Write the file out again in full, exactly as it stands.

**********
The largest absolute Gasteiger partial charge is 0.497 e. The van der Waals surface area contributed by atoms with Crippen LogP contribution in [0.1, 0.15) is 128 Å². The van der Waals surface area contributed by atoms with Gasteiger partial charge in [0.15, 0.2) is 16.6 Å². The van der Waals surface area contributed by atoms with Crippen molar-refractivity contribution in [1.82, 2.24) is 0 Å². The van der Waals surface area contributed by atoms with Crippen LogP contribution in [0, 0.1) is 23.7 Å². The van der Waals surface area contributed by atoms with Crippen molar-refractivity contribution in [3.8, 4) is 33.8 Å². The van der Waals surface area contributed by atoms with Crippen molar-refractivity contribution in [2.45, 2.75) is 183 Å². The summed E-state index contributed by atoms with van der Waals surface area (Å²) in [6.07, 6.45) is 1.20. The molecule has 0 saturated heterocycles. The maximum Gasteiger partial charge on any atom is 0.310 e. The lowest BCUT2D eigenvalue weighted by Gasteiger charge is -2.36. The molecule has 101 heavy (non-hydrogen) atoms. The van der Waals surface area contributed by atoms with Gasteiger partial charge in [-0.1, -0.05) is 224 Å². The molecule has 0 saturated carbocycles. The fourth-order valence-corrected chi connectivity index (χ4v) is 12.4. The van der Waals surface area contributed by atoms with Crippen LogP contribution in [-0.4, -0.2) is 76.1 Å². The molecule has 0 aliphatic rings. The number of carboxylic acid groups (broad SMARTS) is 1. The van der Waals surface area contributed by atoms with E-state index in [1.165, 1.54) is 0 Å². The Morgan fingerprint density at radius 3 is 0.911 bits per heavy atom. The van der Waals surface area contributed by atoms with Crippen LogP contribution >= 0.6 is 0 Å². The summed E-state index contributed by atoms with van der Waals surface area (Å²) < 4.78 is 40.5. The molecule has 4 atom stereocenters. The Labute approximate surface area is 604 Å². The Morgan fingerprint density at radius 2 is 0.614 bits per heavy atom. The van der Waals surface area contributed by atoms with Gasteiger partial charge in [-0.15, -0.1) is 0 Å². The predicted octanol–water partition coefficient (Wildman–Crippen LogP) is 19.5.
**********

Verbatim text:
The largest absolute Gasteiger partial charge is 0.497 e. The van der Waals surface area contributed by atoms with Crippen LogP contribution in [0.1, 0.15) is 128 Å². The van der Waals surface area contributed by atoms with Gasteiger partial charge in [0.15, 0.2) is 16.6 Å². The van der Waals surface area contributed by atoms with Crippen molar-refractivity contribution in [1.82, 2.24) is 0 Å². The van der Waals surface area contributed by atoms with Crippen LogP contribution in [0, 0.1) is 23.7 Å². The van der Waals surface area contributed by atoms with Crippen molar-refractivity contribution in [3.8, 4) is 33.8 Å². The van der Waals surface area contributed by atoms with Crippen molar-refractivity contribution in [2.45, 2.75) is 183 Å². The summed E-state index contributed by atoms with van der Waals surface area (Å²) in [6.07, 6.45) is 1.20. The molecule has 0 saturated heterocycles. The maximum Gasteiger partial charge on any atom is 0.310 e. The lowest BCUT2D eigenvalue weighted by Gasteiger charge is -2.36. The molecule has 101 heavy (non-hydrogen) atoms. The van der Waals surface area contributed by atoms with Gasteiger partial charge in [-0.1, -0.05) is 224 Å². The molecule has 0 saturated carbocycles. The fourth-order valence-corrected chi connectivity index (χ4v) is 12.4. The van der Waals surface area contributed by atoms with Crippen LogP contribution in [-0.4, -0.2) is 76.1 Å². The molecule has 0 aliphatic rings. The number of carboxylic acid groups (broad SMARTS) is 1. The van der Waals surface area contributed by atoms with E-state index in [1.165, 1.54) is 0 Å². The Morgan fingerprint density at radius 3 is 0.911 bits per heavy atom. The van der Waals surface area contributed by atoms with Crippen LogP contribution >= 0.6 is 0 Å². The summed E-state index contributed by atoms with van der Waals surface area (Å²) < 4.78 is 40.5. The molecule has 4 atom stereocenters. The Labute approximate surface area is 604 Å². The Morgan fingerprint density at radius 2 is 0.614 bits per heavy atom. The van der Waals surface area contributed by atoms with Gasteiger partial charge in [-0.15, -0.1) is 0 Å². The predicted octanol–water partition coefficient (Wildman–Crippen LogP) is 19.5.